The United Nations defines youth as people aged 15 to 24 years. In 2015, youth in Africa constituted 19% of the global youth population numbering 226 million. By 2030, it is projected that the number of youths in Africa will have increased by 42%.
How many of the above number would possess digital literacy? How many would be innovators and how many would be scientifically literate? What will be the consequences of refocusing the mind and competences of Nigeria/Africa Youth to scientific literacy?
Studies from E-an Zen reveals that; “Science literacy is important because it provides a context for addressing societal problems, and because a science-literate populace can better cope with many of its problems and make intelligent and informed decisions that will affect the quality of their lives and those of their children. Science-education strategies should focus on the more general problem of increasing the science literacy of the general public rather than the development and recruitment of future scientists. This approach should foster interdisciplinary cooperation and reduce competition for limited resources.
Science literacy involves the comprehension not just of basic concepts. It requires comprehension of the importance of falsifiability of scientific theories and hypotheses; the knowledge that scientific inquiry is value-laden; and an understanding of the problem-solving nature of scientific inquiry. Earth-science literacy has a pivotal role in addressing critical environmental problems; including the influence of explosive population growth on the consumption and depletion of natural resources and the avoidance of natural hazards.”
Scientific literacy has been undergoing inverted definitions for a long time. The term Scientific Literacy was coined by Paul Hurd in late 1950s as the compression of science and importance of scientific application and its benefits to society (Babalola J. Ogunkola PhD. University of West Indies).
Nevertheless, informed leaders and policy makers in EU, Asia, US and greater percentage of human mind unanimously agree that Science and Technology represents the true habitat and innovative leadership mechanism for the superior human development Ecosystem. This translates to the fact that productive and innovative digital transformation is proficiently dependent on the quality infusion of scientific literacy to fully impact a society. In as much as the future of work is acclaimed as requiring digital literacy; advocates of this concept fully agree on its limitation to eradicate illness and poverty. Therefore, we should not lose sight of the fact that the global digital transformation will take hostages!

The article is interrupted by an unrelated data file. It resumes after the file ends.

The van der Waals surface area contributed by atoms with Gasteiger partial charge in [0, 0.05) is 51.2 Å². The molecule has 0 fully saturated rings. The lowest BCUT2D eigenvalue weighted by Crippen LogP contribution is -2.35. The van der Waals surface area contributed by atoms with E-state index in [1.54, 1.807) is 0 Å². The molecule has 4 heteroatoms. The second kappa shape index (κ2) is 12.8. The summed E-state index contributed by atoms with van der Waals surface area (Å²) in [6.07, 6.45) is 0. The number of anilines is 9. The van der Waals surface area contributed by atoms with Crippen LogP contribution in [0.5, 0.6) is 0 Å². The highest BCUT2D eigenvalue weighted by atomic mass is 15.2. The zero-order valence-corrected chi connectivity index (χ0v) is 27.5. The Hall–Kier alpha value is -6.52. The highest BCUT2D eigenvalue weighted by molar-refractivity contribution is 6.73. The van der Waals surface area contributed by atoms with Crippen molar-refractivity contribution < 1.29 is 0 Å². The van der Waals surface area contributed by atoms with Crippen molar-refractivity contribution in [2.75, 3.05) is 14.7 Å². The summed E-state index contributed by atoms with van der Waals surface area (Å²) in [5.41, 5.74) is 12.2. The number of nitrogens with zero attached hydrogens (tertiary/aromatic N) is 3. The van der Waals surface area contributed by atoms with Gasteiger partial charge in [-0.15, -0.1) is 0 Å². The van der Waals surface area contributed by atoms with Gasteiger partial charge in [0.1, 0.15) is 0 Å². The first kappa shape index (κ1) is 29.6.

Africa may become one of the low-hanging hostage fruits; unless her leaders set-forth the urgent political will to codify the future of scientific literacy as the potent weapon for her digital success and survivability. The most feasible solution is embedded in harnessing the enormous brain resources of Nigerian/African Youth and her Diaspora powerhouse to create wealth.
Meanwhile, there is an urgency to initiate a National Internet Protocol Version 6 (IPv6) Migration Plan. This is to ensure that all Network Solutions Providers accomplish the migration within a time frame of 12 Months; in readiness for 5G. Presently, there are no alternatives in the cloud!